The Federal Reserve’s first $1.3 billion of purchases of exchange-traded funds that invest in corporate bonds show that funds that focus on buying non-investment grade debt accounted for around one sixth of the central bank’s ETF purchases.
The Fed announced plans to backstop debts of investment-grade firms after the coronavirus pandemic led to a deep freeze across credit markets in mid-March, and it subsequently said in April it would backstop debt for so-called fallen angels, or firms that had been rated investment grade as of March 22 but were subsequently downgraded to junk status.
As part of the backstops, the Fed on May 12 began purchasing exchange-traded funds that provide broad exposure to U.S. corporate bond markets. The Fed said the “preponderance” of those holdings would be in funds whose primary investment objective was in the market for debts with investment-grade ratings, but officials said they would allow for some purchases of ETFs with exposure to junk bonds.
The decision to invest in junk debt has been controversial. Some investors have argued that the central bank risked a deeper credit freeze that would lead to higher unemployment if the central bank shunned riskier assets, while others warned that doing so would reward firms and their investors that were already vulnerable to an economic downturn before the crisis due to heavy debt burdens.
The disclosures of 158 transactions cover purchases made between May 12 and 18. Of the Fed’s $1.3 billion in ETF holdings as of May 19, around 17% were in funds that invest primarily in junk debt. The funds the Fed invested in have appreciated 2.7% on average since purchases began on May 12, according to Roberto Perli of Cornerstone Macro, a research firm.
The Fed owned $100 million in iShares iBoxx High Yield Corporate Bond ETF, which as of Thursday included small holdings of bonds issued by rental car company Hertz Global Holdings Inc., which filed for bankruptcy protection on May 22. It also included small holdings of retailers J.C. Penney Co. and Neiman Marcus Group Inc. and oil-shale driller Whiting Petroleum Corp., all of which filed for bankruptcy in recent weeks.
Three ETFs accounted for the majority of the Fed’s investments: iShares iBoxx US Dollar Investment Grade Corporate Bond ETF, Vanguard Intermediate-Term Corporate Bond ETF and Vanguard Short-Term Corporate Bond ETF. The Fed can’t purchase more than 20% of an ETF’s assets.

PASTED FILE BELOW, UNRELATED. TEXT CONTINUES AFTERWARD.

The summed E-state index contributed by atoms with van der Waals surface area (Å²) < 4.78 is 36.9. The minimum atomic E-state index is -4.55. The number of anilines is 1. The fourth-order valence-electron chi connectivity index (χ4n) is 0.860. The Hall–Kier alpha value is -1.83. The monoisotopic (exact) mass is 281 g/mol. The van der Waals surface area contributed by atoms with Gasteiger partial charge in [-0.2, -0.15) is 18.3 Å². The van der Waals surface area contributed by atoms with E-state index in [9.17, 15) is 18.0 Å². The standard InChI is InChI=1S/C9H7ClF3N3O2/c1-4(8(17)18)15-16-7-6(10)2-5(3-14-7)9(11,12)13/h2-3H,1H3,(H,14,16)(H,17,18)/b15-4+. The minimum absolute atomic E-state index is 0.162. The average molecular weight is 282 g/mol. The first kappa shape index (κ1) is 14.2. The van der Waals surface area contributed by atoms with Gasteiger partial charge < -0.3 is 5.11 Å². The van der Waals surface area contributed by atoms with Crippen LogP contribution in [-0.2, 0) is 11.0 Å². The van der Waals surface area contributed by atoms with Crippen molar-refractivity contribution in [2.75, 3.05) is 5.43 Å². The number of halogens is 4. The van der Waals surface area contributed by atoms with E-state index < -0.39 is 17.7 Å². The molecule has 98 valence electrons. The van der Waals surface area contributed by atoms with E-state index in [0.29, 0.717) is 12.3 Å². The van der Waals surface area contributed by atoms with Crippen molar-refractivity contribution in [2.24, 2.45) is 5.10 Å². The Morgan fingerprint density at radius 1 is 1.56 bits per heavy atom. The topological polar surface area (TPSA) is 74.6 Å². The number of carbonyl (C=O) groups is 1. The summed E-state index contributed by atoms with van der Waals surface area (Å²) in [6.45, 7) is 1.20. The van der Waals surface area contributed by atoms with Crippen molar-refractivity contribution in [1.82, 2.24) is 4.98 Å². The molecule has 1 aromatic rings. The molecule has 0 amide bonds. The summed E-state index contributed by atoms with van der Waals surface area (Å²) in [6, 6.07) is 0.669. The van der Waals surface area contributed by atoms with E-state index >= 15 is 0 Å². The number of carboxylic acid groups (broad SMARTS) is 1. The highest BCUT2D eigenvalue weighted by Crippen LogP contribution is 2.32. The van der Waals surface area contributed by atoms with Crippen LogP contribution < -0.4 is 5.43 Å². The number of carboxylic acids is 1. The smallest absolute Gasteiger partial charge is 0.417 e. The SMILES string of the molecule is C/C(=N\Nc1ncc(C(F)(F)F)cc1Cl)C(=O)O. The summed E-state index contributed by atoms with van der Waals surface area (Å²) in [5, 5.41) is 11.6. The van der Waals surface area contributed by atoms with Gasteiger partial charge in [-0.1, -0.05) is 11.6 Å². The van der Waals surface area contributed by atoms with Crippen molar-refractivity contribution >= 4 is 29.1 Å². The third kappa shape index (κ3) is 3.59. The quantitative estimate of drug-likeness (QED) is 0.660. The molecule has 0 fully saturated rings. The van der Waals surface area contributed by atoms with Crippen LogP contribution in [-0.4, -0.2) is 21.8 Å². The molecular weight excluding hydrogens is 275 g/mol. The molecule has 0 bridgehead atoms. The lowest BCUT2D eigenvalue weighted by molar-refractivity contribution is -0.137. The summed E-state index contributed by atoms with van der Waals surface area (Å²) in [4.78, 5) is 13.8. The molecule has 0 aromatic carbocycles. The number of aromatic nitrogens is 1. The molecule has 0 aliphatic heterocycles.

The Fed owned nearly $3 billion in ETFs as of Wednesday, according to a separate disclosure, representing less than 2% of all U.S.-listed corporate bond ETFs, according to BofA Global Research.
The Fed has said it would purchase up to $250 billion in outstanding corporate debt and up to $500 billion in newly issued debt, but the mere announcement of the lending programs helped sharply reduce borrowing costs for an array of businesses, meaning the facilities may see less use than initially anticipated if markets don’t deteriorate again. The Fed’s lending programs aren’t fully operational and have so far only conducted ETF purchases.
Fed Chairman Jerome Powell defended the decision to purchase the debt of fallen angels and other non-investment grade companies Friday during an online discussion hosted by Princeton University.
“By announcing our facility and including those companies—the ones who actually needed the credit in March—those companies have now been able to go out and finance themselves, and have now lots of cash on their balance sheets,” said Mr. Powell. “They’ve been able to avoid layoffs. That is the point of all this.”
Mr. Powell said disclosing the Fed’s purchases would be an important way to demonstrate how it was meeting those goals and to avoid misinformation over where the central bank’s loans go.
“Disclosure will really help because I read things in the paper that are supposedly happening, and I know they’re not happening,” he said. “One reason they’re not happening is we actually haven’t made very many loans yet.”
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